Once you know your move date, you’ll probably start collecting quotes from international removal companies in the area. These companies can be knowledgeable on all aspects of moving abroad, whether you need assistance with your visas or support moving pets. This process can take a while, so you should start as soon as possible.
Consider what to pack
Deciding what you want to take when moving abroad can be challenging. Shipping items can be expensive, and logistically challenging. With this in mind, you may want to consider which of your belongings you definitely want to bring with you, and make plans for the rest. You may wish to store items if your move is not a permanent one, or consider donating or selling them.
Plan your money transfers
Using high-street banks for money transfers can be costly, especially when dealing with large sums. Foreign exchange services generally offer competitive exchange rates, and some won’t charge any transfer fees when converting to currencies worldwide.
Set up your banking
Once you’ve relocated, you’ll need an open bank account for accessing money day-to-day. Be mindful that you could incur transaction charges with your UK bank account. Many international bank accounts are designed for money movement and could provide a better alternative.
Can I keep my UK bank account open if I move abroad? The short answer is yes. But whether it’s worth keeping a UK account will depend on your situation. It might be wise to keep it running if you have ongoing activity in the UK — such as direct debits and rental income. Also, if you’re planning on returning someday, it makes sense to have it for when you return.
Get Expat Insurance
Life in a new country can be exciting, but you may want to ensure that you’re covered should anything unexpected occur. As such, you may want an insurance policy that mitigates risks and provides you with confidence in your new home.
Get protected with Intasure
At Intasure, we’ve helped expats with overseas insurance for nearly 20 years. We can offer an Expat insurance policy that can help protect UK citizens and EU passport holders who own a property abroad.
Our English-speaking team is available if you want more information about the cover we offer. Give us a call on +46 844 689 552 to find out more. Alternatively, click the link below to get a quote today.
To find out more, Get a Quote from Intasure now.
Moving abroad in 2022 – what to consider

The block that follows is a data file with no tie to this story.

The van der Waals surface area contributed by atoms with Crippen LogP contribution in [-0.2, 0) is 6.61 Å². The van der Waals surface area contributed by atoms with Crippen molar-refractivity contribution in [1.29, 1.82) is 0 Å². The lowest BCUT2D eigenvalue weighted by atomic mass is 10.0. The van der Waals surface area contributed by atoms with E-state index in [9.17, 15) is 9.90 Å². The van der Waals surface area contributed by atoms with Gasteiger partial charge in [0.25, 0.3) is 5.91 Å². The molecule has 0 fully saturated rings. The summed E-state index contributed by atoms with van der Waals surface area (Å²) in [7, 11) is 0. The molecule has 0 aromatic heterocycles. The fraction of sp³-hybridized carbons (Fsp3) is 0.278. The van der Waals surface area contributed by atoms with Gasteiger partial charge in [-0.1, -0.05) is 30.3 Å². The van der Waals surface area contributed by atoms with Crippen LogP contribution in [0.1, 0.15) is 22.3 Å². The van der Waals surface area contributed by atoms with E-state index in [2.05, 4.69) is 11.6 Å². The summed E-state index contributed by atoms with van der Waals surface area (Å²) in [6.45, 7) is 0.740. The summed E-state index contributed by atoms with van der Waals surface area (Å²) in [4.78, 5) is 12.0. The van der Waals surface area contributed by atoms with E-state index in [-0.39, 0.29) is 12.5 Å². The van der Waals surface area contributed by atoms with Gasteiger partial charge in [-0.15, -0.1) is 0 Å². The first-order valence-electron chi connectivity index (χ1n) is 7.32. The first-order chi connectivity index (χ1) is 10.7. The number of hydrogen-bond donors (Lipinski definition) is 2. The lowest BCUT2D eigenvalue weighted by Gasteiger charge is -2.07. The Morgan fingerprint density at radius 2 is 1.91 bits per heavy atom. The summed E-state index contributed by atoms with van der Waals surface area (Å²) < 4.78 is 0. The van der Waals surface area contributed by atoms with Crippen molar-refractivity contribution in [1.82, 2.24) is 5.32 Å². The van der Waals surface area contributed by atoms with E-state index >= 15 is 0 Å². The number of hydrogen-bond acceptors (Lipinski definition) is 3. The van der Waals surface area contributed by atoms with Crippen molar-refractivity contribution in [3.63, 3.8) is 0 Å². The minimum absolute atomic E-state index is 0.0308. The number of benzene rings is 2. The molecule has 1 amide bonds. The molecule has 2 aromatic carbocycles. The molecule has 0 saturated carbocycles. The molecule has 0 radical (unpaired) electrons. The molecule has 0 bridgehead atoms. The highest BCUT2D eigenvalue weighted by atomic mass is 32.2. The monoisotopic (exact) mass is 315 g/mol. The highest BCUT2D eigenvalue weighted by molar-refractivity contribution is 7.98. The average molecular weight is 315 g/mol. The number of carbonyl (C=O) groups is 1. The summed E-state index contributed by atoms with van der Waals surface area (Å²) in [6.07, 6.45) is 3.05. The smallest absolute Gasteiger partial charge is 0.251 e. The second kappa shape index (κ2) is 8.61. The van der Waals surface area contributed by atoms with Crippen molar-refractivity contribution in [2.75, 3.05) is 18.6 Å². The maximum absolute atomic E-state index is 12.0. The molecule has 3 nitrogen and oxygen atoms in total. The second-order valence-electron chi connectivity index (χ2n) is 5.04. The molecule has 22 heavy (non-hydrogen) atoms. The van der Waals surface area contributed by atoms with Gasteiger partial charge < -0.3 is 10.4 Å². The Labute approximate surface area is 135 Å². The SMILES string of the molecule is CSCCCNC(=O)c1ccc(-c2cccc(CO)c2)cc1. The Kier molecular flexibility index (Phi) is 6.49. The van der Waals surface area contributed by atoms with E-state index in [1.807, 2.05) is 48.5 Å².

Covid-19 and other health issues
Many countries have strict entry requirements, which include sharing your health records. Whether it’s vaccination proof for yellow fever, polio, or Covid-19, check what your new country requires by reading government guidelines4. If you’re still unsure about anything, you can discuss this with your GP.
Since Brexit, UK citizens without residency permits are restricted to stays of no more than 90 days at any one time during a 180-day period in EU countries. Subsequently, the UK government often advises expats who live abroad to register as residents in their new country1.
British citizens abroad in the EU are also advised by the UK government to take out health insurance according to their new country’s requirements1. The new UK Global Health Insurance Card (UK GHIC) replaces the existing European Health Insurance Card (EHIC)5.
The UK government has published guidance on healthcare for UK nationals living abroad, which you can access here6.
The sole purpose of this article is to provide guidance on the issues covered. This article is not intended to give legal advice, and, accordingly, it should not be relied upon. It should not be regarded as a comprehensive statement of the law and/or market practice in this area. We make no claims as to the completeness or accuracy of the information contained herein or in the links which were live at the date of publication. You should not act upon (or should refrain from acting upon) information in this publication without first seeking specific legal and/or specialist advice. Arthur J. Gallagher Insurance Brokers Limited trading as Intasure accepts no liability for any inaccuracy, omission or mistake in this publication, nor will we be responsible for any loss which may be suffered as a result of any person relying on the information contained herein.